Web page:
If there was ever an audience primed to hear Brené Brown’s message of staying true to yourself, even amid the chaos and the toxic negativity in today’s political and social media landscape, it was the SXSW badge-holders embarking on ten days of networking, partying, and navigating brand activations. So popular is the University of Houston research professor and author that when the Austin Convention Center ballroom quickly hit capacity for her kickoff keynote on Friday, hundreds of people filed into a nearby room just to watch the simulcast.
Brown’s books and TED talks on vulnerability, shame, and courage have created a passionate following for a reason. For the next hour, the social scientist (and fifth-generation Texan) gave one of her signature speeches, full of humor, deep insight, delightful Texas references, and of course, vulnerability. Although she recently published Dare to Lead, Friday’s talk pulled from another of her best-sellers, Braving the Wilderness, which focuses on our need to belong while staying true to who we are.
“We are in the wilderness—it’s hard,” Brown said. “You can’t belong when you are betraying yourself.” Before advising the crowd on how to navigate through that unknown territory, she described our current culture as “the high lonesome,” a phrase often associated with bluegrass music, and played what she called “what lonesomeness sounds like”: a snippet of Roscoe Holcomb’s yearning “Man of Constant Sorrow.”
Here’s some of the advice shared by the expert on vulnerability, bravery, and finding one’s path.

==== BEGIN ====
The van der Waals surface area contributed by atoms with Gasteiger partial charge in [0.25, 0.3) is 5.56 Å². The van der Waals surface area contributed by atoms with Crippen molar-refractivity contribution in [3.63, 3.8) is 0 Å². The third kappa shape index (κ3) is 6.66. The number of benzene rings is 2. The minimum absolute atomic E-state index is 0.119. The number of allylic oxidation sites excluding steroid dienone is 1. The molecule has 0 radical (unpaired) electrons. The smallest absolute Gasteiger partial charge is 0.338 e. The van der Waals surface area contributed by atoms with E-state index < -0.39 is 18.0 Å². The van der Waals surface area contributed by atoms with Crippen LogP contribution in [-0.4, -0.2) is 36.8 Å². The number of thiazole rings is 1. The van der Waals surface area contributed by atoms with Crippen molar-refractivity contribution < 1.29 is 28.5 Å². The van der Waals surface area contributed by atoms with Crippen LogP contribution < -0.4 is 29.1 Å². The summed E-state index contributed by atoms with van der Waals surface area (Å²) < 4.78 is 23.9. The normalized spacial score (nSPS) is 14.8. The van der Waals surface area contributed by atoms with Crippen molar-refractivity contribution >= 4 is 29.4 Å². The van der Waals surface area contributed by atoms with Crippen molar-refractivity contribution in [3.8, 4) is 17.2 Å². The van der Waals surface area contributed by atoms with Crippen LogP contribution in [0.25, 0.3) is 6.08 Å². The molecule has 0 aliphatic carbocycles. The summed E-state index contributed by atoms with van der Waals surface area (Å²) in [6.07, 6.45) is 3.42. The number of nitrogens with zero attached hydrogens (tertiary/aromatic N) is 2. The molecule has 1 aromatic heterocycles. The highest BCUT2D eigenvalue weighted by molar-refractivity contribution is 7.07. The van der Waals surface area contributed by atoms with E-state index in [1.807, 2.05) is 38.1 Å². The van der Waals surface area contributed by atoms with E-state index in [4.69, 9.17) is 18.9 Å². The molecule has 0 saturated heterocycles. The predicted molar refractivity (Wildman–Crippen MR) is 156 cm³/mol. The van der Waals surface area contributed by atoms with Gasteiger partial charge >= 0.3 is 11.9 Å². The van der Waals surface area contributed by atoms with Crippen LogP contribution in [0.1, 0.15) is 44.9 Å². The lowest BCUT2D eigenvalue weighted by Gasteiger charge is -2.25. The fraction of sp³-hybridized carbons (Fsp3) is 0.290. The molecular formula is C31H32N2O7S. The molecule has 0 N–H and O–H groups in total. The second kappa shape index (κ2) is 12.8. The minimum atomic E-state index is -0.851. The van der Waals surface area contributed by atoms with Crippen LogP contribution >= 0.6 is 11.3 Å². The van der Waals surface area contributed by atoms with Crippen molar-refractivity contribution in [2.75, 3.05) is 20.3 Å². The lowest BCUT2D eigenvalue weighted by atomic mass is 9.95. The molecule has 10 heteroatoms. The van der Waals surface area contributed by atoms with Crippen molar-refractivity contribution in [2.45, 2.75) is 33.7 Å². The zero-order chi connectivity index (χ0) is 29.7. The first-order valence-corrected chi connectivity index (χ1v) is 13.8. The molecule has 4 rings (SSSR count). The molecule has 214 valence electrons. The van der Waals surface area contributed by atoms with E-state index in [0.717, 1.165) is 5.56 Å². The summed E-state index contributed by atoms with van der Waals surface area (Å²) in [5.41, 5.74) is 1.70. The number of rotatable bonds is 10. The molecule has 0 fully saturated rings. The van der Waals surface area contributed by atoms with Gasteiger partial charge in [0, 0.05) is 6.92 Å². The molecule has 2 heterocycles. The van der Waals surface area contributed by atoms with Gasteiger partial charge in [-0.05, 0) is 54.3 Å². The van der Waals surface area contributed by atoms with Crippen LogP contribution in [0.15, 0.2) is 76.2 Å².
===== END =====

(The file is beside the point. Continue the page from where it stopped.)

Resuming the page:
How to handle hate
It’s hard to hate someone when you really start to see him or her, so Brown encouraged the crowd to “move in closer” and watch differences melt away. She cited how Houstonians came together after Hurricane Harvey, regardless of beliefs and backgrounds (in her own neighborhood, all but four of 48 homes were destroyed). She gave this advice with a caveat, though: If someone’s words or actions dehumanize or diminish you in any way, then it’s not safe for you and not your problem. “It’s not our jobs to build the table so that people can come together,” she said, to great applause. It’s important to create your own safe space. As an example, Brown, a frequent flyer, says that when she feels like a man on an airplane is going to be argumentative, she tells him: “I study shame and the patriarchy.” They then stop talking and go straight to Candy Crush.
Tell it like it is, nicely
“Speak truth to bullshit, but be kind,” she said. We waste a lot of energy on negative emotions. “I choose to be civil, not for you, but for me. You don’t get my hate, you don’t get my health.” To help make her point, she shared a photo of a longhorn alongside “Alberto Brandolini’s Bullshit Asymmetry Principle: The amount of energy needed to refute bullshit is an order of magnitude bigger than to produce it.”
We need each other
We are wired to connect at the most basic level. Brown urged her audience to recognize the moments of collective joy—country music concerts, the Astros World Series win in 2017, and Longhorn games—as well as collective sorrow. She told a story about driving on FM 1960 in Houston the day the Space Shuttle Challenger exploded in 1986. Drivers pulled over in shock as they heard the news on the radio. Brown described how, when they pulled back on the road, they all turned their headlights on, as if in a funeral procession for their NASA neighbors.
Conference anxiety is real
With pressure on everything from having fun to finding the best food trucks to making a good first impression, SXSW is full of social landmines. When you’re trying to fit in and not being true to your essential self, you’re bound to feel shame. “Just be you. You are going to suck at being anyone else,” urged Brown.
We all need some Townes Van Zandt
There is no better way to start off SXSW than with a Townes Van Zandt singalong. Brown ended her talk with everyone on their feet—even those in the simulcast room—belting out the words to the late Austin singer-songwriter’s heartbreaking “If I Needed You” (she displayed the lyrics on the screen). There is nothing like hearing 2,000-plus voices from around the world singing, “If you needed me I would come to you/I would swim the seas for to ease your pain.”